Red Cross medical action teams are also providing mobile health services for people in remote areas who can’t access health facilities in cities. Doctors and medical staff provide first aid, distribution of oxygen, vitamins, eye drops and face masks as well as health education. 

 Fahmi Kubra, father of five children lives in Muara Teweh, Central Kalimantan. When thick smoke covered the city, his youngest child fell ill with a severe respiratory infection. When Fahmi brought his child to the local hospital, he found that all the rooms had been occupied with patients with the same problem. Most of them are children and the elderly. His only option was to return home and receive treatment as an outpatient. 

The situation for local residents in Palembang, South Sumatra was no different. “Of the patients we were treating with respiratory problems almost fifty percent were children,” explained Rugayah Haniya, a doctor at a local community health center in the city. 

Although the haze has now reduced significantly, community members still come to the Red Cross emergency houses with continuing respiratory complaints. With the rains come another set of health threats associated with waterborne and communicable diseases. One of the roles of the Red Cross mobile clinics is to conduct health promotion activities amongst local community to ensure they are better prepared in the event of any potential disease outbreaks.

Thursday, July 30, 2015

Thousands go hungry as freak cold wave hits Papua

By Ahmad Husein, IFRC

Volunteers of Indonesian Red Cross Society are unloading aid materials in sub-district Kuyawage, Lanny Jaya. About 182,000 people are affected as extreme weather hit areas in Papua, Indonesia. Photo Credit: Indonesian Red Cross Society - See more at: http://www.ifrc.org/en/news-and-media/news-stories/asia-pacific/papua-new-guinea/thousands-go-hungry-as-freak-cold-wave-hits-papua--69124/#sthash.Px2Er6Wu.dpuf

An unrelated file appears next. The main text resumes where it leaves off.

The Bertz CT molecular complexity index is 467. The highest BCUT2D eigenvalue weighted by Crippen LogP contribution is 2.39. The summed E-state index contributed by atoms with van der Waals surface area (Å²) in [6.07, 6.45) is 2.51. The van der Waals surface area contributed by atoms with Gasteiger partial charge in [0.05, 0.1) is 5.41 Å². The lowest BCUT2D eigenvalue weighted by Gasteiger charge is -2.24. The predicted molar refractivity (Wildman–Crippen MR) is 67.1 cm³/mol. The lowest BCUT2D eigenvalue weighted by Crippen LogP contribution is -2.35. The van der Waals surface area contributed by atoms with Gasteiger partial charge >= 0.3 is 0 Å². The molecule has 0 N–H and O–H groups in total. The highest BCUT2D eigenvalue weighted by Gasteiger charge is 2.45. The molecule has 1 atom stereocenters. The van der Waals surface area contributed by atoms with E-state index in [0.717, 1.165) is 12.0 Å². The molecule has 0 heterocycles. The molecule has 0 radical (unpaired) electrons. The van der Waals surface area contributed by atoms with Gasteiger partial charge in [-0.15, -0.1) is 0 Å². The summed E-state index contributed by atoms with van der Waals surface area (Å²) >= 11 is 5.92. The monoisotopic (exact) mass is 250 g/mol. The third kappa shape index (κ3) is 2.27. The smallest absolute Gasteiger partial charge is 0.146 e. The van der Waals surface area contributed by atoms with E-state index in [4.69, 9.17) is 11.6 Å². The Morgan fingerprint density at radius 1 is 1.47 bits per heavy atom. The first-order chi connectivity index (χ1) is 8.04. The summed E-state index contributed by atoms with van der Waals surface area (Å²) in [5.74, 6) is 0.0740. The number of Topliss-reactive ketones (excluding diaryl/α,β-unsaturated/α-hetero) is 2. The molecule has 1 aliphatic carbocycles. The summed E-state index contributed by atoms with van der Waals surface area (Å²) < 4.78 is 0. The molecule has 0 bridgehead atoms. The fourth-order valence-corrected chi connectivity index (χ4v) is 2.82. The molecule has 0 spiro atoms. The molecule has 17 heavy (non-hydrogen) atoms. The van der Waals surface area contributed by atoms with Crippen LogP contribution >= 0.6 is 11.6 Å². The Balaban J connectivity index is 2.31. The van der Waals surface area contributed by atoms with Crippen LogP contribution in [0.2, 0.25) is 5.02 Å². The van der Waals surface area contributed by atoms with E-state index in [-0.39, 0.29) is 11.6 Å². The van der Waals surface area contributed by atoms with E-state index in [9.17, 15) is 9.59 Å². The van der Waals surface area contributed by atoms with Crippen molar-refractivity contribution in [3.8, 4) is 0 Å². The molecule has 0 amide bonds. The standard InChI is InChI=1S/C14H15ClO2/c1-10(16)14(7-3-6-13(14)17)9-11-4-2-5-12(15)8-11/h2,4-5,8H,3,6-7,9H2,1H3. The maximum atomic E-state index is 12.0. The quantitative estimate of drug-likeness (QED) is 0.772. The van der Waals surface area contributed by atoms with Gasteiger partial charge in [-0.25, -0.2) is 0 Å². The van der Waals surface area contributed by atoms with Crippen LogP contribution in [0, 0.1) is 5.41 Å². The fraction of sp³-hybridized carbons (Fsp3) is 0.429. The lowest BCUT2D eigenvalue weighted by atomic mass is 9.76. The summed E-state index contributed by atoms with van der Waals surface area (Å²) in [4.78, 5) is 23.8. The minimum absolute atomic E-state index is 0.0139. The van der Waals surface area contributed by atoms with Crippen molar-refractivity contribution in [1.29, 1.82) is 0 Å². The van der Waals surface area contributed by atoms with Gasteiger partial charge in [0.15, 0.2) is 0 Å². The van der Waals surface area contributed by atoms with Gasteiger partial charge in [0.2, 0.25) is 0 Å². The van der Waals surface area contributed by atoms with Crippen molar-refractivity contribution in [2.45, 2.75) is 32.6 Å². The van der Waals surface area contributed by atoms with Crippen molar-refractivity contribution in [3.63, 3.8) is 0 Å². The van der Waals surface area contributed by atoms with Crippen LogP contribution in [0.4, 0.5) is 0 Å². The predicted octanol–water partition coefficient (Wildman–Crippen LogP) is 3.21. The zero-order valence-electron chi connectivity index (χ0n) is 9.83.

In recent weeks, thousands of people in the Indonesian Province of Papua have been suffering the effects of a severe cold wave that has left remote communities in need of food and clean water. The cold wave first struck at the beginning of July, hitting the district of Lanny Jaya particularly hard. The sub-districts of Kuyawage, West Wanu and Goa Baliem were struck by hailstorms accompanied by freezing temperatures which plunged to minus two degrees Celsius.

"Water is an urgent need for the communities in Lanny Jaya,” said the Executive Chairman of the Indonesian Red Cross Society, Ginandjar Kartasasmita. Local water sources are reportedly frozen or have been contaminated and supplies of bottled water are unavailable in local markets. In response, the Red Cross has so far distributed 500 gallons of drinking water, blankets and instant food to help 182,000 people who are in need of humanitarian assistance.

All aid items have been decided following a rapid assessment carried out by the Red Cross in coordination with local authorities which have distributed five tonnes of rice to Kuyawage and deployed two doctors and five nurses.

The average temperature in Lanny Jaya ranges between 17.8 degrees to 32 degrees and such an extreme cold wave hasn’t been witnessed since 1989. So far, nine people have died, half of whom were children. Hundreds of people are suffering from health problems while thousands are threatened with food shortages. The hailstorms caused severe damage to farmland and killed a large number of livestock.

“Our community has suffered as the hailstorms destroyed yam crops and people have nothing to harvest. It also killed 168 pigs which are our main livestock,” said Lenius Muria Lanny, head of Kuyawage sub-district. Delivering aid to the region is a major challenge. Affected villages are nestled high in the mountains and to reach them, Red Cross volunteers walked for three days with supplies as the unstable weather has hampered efforts to send materials by small aircraft which is normally the only form of transportation that can be relied upon.

According to the Indonesian Agency for Meteorological, Climatological and Geophysics (BMKG) the cold wave with accompanying hailstorms is a climatic event that could be attributed to El NiƱo which typically brings colder than normal temperatures to the far eastern Pacific during the June-August and September-November seasons.